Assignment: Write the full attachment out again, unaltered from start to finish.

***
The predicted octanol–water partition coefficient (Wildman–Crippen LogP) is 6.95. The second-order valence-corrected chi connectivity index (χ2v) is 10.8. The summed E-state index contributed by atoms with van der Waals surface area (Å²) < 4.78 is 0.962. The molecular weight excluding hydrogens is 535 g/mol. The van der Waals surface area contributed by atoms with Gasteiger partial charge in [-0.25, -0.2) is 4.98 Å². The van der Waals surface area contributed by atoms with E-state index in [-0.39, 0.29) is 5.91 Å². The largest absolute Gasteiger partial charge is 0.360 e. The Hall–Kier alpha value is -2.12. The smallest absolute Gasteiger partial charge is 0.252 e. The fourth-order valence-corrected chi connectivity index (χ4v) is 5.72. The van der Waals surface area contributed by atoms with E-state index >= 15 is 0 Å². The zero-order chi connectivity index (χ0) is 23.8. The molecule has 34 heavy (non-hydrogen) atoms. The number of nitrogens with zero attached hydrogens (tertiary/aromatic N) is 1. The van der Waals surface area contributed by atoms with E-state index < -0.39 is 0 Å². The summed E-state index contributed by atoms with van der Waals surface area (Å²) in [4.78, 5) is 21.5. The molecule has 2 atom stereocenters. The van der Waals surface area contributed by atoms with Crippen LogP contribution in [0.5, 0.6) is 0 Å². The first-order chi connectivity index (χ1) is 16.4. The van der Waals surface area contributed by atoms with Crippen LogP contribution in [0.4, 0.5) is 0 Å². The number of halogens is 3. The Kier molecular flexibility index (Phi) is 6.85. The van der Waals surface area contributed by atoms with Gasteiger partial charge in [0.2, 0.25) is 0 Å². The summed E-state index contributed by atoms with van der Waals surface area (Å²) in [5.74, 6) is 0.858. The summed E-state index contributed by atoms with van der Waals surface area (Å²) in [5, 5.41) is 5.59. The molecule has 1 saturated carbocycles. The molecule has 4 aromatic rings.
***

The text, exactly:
The predicted octanol–water partition coefficient (Wildman–Crippen LogP) is 6.95. The second-order valence-corrected chi connectivity index (χ2v) is 10.8. The summed E-state index contributed by atoms with van der Waals surface area (Å²) < 4.78 is 0.962. The molecular weight excluding hydrogens is 535 g/mol. The van der Waals surface area contributed by atoms with Gasteiger partial charge in [-0.25, -0.2) is 4.98 Å². The van der Waals surface area contributed by atoms with E-state index in [-0.39, 0.29) is 5.91 Å². The largest absolute Gasteiger partial charge is 0.360 e. The Hall–Kier alpha value is -2.12. The smallest absolute Gasteiger partial charge is 0.252 e. The fourth-order valence-corrected chi connectivity index (χ4v) is 5.72. The van der Waals surface area contributed by atoms with E-state index >= 15 is 0 Å². The zero-order chi connectivity index (χ0) is 23.8. The molecule has 34 heavy (non-hydrogen) atoms. The number of nitrogens with zero attached hydrogens (tertiary/aromatic N) is 1. The van der Waals surface area contributed by atoms with E-state index < -0.39 is 0 Å². The summed E-state index contributed by atoms with van der Waals surface area (Å²) in [4.78, 5) is 21.5. The molecule has 2 atom stereocenters. The van der Waals surface area contributed by atoms with Crippen LogP contribution in [0.5, 0.6) is 0 Å². The first-order chi connectivity index (χ1) is 16.4. The van der Waals surface area contributed by atoms with Crippen LogP contribution in [0.4, 0.5) is 0 Å². The number of halogens is 3. The Kier molecular flexibility index (Phi) is 6.85. The van der Waals surface area contributed by atoms with Gasteiger partial charge in [0.2, 0.25) is 0 Å². The summed E-state index contributed by atoms with van der Waals surface area (Å²) in [5.74, 6) is 0.858. The summed E-state index contributed by atoms with van der Waals surface area (Å²) in [5, 5.41) is 5.59. The molecule has 1 saturated carbocycles. The molecule has 4 aromatic rings.